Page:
Discord: Server is hot. Launched in 2015 as a multi-chat… | by Frog Editor | frog voice | June 2022

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Launched in 2015 as a multi-chat service app for gaming communities, Discord currently has 300 million registered users worldwide, including 140 million are monthly active users. A favorite of gamers, Gen Z, and Decentralized Autonomous Organizations (DAOs), it has evolved into a powerful social platform in the digital sphere.

By Caroline Courtois (Director, frog Brand & Content) and Emma Peton (Consultant, frog Brand & Content)

On Discord, users create their own “servers” where they discuss and collaborate on topics of mutual interest of all kinds – whether it’s teachers setting up classrooms, politicians hosting campaign meetings or of artists discussing their work. In a turn of events that may seem surprising for the platform given its origins, fashion companies are leading the way in using Discord to promote their brands, co-create products, and build communities with consumers.

A key question for brands today when approaching Discord communities is both simple and complicated: how can brands in all industries adapt their playbook to thrive in their new world? The key to success in this space is gaining real, authentic trust and building hyper-engaged communities.

Engage through exclusive experiences

In April 2022, luxury brand Gucci hosted an exclusive party in Los Angeles. Not for the press, not for influencers, not for their best customers, but for the most active and wealthy members of their Discord community. These Premium Discord Members Just Got An Exclusive NFT Gucci Grail created in collaboration with 10KFT Creator.

Unlike Instagram or Twitch, to be part of the conversation on Discord you need an invitation to join one of the platforms 6.7 million active servers. Some servers use a token locking mechanism, granting access to certain NFT owners only. As Discord fosters exclusivity and conversation between members of a particular server, it opens up the possibility for brands to create new exclusive experiences centered around and aimed at that particular community. Within a given server, members can level up and access private channels to unlock rewards based on their contribution to the server, their NFT wallet, or other rules of the moderators’ choice.

Most popular fashion use cases:

  • Pre launch: DressXa leading digital fashion apparel startup, and worship and raina luxury sneaker brand born out of the crypto universe, has pre-launched its digital and physical collections respectively.
  • Co-creation with fans: Luxury shoe brand Collegium co-created a version of their cult Destroyer High sneakers on Discord with their motto “Imagine a place” and pulled 20 pairs exclusively to their community of 4,500 fans.
  • Membership: to access Friends with benefitsone of Discord’s hottest social clubs on NFTs, culture, and art, the cost to join is $75 FWB crypto (over $4,000 USD).

The Web3 playbook for brands

In a recent episode of the Design Mind podcastfrogs Kelley Kugler and Spencer Scott pointed out that Web3 is a “design reset”. We encounter a new “more decentralized” framework in which people have “digital ownership of the assets they generate and the things they do online” and users are “rewarded for their participation”.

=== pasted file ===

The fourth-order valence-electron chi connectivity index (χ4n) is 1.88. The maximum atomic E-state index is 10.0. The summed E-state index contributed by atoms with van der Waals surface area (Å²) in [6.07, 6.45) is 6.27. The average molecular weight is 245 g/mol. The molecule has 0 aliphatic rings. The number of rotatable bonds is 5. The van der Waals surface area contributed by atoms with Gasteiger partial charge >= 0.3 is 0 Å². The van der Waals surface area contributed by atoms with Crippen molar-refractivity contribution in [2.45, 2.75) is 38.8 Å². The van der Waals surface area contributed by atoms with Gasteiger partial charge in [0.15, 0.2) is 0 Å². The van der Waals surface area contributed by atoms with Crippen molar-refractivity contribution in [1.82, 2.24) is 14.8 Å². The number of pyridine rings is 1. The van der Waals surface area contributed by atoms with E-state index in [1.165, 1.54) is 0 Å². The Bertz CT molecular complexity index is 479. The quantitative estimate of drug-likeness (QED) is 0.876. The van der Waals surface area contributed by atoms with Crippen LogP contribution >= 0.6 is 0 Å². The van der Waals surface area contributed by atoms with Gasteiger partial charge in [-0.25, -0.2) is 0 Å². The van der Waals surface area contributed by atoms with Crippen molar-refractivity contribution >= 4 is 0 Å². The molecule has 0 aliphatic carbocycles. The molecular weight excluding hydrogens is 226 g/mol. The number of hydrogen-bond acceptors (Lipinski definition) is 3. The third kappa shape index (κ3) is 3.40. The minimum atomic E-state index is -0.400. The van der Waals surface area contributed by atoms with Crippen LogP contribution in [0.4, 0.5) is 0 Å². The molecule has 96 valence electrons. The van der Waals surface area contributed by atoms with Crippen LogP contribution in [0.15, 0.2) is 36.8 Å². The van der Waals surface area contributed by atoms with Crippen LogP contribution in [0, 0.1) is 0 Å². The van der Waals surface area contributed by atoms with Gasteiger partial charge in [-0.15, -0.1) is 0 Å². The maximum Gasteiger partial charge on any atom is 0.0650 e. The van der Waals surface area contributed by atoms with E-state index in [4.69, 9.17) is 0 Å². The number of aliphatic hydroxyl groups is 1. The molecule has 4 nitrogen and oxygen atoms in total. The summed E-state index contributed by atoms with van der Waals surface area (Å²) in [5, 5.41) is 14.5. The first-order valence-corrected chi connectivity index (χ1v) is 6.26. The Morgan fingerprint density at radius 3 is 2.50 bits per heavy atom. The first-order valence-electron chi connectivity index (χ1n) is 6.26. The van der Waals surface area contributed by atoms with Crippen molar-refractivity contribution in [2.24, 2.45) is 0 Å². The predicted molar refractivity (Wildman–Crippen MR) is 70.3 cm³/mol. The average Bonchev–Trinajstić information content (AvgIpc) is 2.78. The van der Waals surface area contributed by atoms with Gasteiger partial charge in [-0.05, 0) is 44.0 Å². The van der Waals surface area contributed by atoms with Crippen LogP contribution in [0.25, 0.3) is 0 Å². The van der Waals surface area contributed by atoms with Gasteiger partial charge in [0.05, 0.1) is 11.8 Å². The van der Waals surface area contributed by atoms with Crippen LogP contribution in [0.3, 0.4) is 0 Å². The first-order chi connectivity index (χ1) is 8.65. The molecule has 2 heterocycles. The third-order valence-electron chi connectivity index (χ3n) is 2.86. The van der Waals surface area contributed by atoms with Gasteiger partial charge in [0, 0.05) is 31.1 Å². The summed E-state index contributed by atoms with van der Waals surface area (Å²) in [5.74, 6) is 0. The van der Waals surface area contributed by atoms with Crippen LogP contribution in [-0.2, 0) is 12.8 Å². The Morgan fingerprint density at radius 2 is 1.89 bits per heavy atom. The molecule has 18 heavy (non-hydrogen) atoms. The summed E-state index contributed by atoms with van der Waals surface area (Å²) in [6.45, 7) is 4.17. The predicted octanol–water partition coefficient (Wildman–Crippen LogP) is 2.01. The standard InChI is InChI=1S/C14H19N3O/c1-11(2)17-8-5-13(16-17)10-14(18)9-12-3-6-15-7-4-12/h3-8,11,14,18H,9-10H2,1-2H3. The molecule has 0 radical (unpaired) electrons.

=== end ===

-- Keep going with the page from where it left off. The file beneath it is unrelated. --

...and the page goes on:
In this new virtual environment, brand communications should be thought of as iterative and co-created with community members in order to connect with the aspirations of Gen Z. Discord should be seen as a decentralized hub of collective intelligence, bringing together a wide range of hyper-engaged talents and interests. Discord communities are deeply engaged: the average user in the US spends five hours per month on the platform.

Examples of communities active in the field of fashion:

  • Corteiza popular streetwear brand, has a very active small community of young fashion enthusiasts near a thousand active members who swap tips for getting their hands on the latest drops, sharing looks, organizing and participating in gatherings.
  • Kenzo embraces Discord’s potential as a creative hub. In March 2022, the brand invited its Discord community to a 24-hour challenge to create a visual around The new Tiger Trail collection. Winners received an exclusive NFT and were featured on the brand’s global Instagram with over 2 million followers.

For brands to connect with communities in Web3, they need to invite communities to be part of the brand story. The “superfans” are ready to contribute and become the new influencers motivated by passion versus the cost of a sponsored post. These superfans can very easily sniff out the slightest hint of inauthenticity and corporate sponsorship. For example, Discord CEO Jason Citron was lambasted by the community after he announced on Twitter intentions to integrate Ethereum-based NFTs into the app. Following public reaction, he backtracked two days later and announced the decision to change policy two days later.

But Discord communities don’t spring up overnight. Managing and engaging Discord members on a particular server requires time, creativity, and a deep understanding of these new social engagement paradigms.

Discord stands on the brink of an exciting time in its history. That moment is now to follow fashion’s lead in using the platform to launch new levels of engagement between customer and brand. Discord’s expansion from a gaming platform to one that all brands can leverage could be a sign of what the future of social media may be: intimate, niche-focused, powered by community and unwilling to accept anything less than reality.

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